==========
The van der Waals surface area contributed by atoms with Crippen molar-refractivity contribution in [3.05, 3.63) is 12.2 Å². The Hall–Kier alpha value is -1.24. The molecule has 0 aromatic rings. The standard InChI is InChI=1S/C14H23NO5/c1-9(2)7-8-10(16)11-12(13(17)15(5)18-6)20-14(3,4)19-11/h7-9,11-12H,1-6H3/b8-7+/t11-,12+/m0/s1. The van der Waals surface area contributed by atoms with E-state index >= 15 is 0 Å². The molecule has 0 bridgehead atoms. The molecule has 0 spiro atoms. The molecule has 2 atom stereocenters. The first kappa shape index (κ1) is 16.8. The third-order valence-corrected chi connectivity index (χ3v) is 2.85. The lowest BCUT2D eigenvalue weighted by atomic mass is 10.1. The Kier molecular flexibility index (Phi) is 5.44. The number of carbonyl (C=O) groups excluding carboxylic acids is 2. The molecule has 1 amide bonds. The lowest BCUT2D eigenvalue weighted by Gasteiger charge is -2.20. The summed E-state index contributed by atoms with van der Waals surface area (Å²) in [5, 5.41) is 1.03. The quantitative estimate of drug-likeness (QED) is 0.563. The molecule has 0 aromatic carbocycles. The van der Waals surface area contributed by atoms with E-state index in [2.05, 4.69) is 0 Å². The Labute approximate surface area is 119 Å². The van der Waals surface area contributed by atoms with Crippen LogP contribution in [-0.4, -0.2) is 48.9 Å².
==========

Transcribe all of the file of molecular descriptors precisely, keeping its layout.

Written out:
The van der Waals surface area contributed by atoms with Crippen molar-refractivity contribution in [3.05, 3.63) is 12.2 Å². The Hall–Kier alpha value is -1.24. The molecule has 0 aromatic rings. The standard InChI is InChI=1S/C14H23NO5/c1-9(2)7-8-10(16)11-12(13(17)15(5)18-6)20-14(3,4)19-11/h7-9,11-12H,1-6H3/b8-7+/t11-,12+/m0/s1. The van der Waals surface area contributed by atoms with E-state index >= 15 is 0 Å². The molecule has 0 bridgehead atoms. The molecule has 0 spiro atoms. The molecule has 2 atom stereocenters. The first kappa shape index (κ1) is 16.8. The third-order valence-corrected chi connectivity index (χ3v) is 2.85. The lowest BCUT2D eigenvalue weighted by atomic mass is 10.1. The Kier molecular flexibility index (Phi) is 5.44. The number of carbonyl (C=O) groups excluding carboxylic acids is 2. The molecule has 1 amide bonds. The lowest BCUT2D eigenvalue weighted by Gasteiger charge is -2.20. The summed E-state index contributed by atoms with van der Waals surface area (Å²) in [5, 5.41) is 1.03. The quantitative estimate of drug-likeness (QED) is 0.563. The molecule has 0 aromatic carbocycles. The van der Waals surface area contributed by atoms with E-state index in [2.05, 4.69) is 0 Å². The Labute approximate surface area is 119 Å². The van der Waals surface area contributed by atoms with Crippen LogP contribution in [-0.4, -0.2) is 48.9 Å².